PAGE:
Colombia’s government and Marxist FARC rebels will announce on Wednesday that they have reached a final peace agreement, three officials connected with the government negotiating team said. A deal would aim to bring an end to a half century of conflict with the Revolutionary Armed Forces of Colombia (FARC) that has killed more than 220,000 and displaced millions.
“We are facing an imminent deal to close the negotiations,” one of the sources said, adding that it was unclear what time the announcement would come. “It will probably be in the evening.”
“The main issues have been finalized.”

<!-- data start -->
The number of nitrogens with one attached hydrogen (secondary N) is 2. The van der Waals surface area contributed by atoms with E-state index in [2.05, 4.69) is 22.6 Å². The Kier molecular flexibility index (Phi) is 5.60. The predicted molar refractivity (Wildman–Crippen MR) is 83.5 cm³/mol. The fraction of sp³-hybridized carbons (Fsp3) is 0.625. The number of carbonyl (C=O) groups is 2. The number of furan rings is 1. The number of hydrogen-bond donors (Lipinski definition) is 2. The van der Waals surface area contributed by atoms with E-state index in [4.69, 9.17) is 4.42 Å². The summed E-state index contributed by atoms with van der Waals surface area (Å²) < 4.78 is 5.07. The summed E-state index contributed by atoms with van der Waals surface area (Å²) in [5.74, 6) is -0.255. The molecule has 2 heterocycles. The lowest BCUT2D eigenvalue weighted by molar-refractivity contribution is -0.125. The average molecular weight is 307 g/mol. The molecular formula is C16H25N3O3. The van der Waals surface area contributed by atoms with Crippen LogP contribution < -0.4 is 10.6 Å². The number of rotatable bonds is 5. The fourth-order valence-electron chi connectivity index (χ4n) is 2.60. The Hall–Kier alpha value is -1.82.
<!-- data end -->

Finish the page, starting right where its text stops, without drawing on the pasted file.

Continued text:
Earlier in the day, FARC guerrilla leader Timoleon Jimenez, known as Timochenko, tweeted: “We are at the doors of important announcements that bring us close to the final deal.”
The historic accord would foresee the demobilization of guerrillas, rebel reintegration into civil society and participation in politics.
Reached after almost four years of fraught talks in Cuba, the deal would still need to be signed and voted on in a referendum. Most opinion polls suggest Colombians will back the deal.
Peace with the FARC does not guarantee an end to violence in Colombia. Talks between the smaller, leftists National Liberation Army (ELN) and the government recently stalled, while gangs born out of right-wing paramilitary groups are reported to have taken over some drug trafficking routes.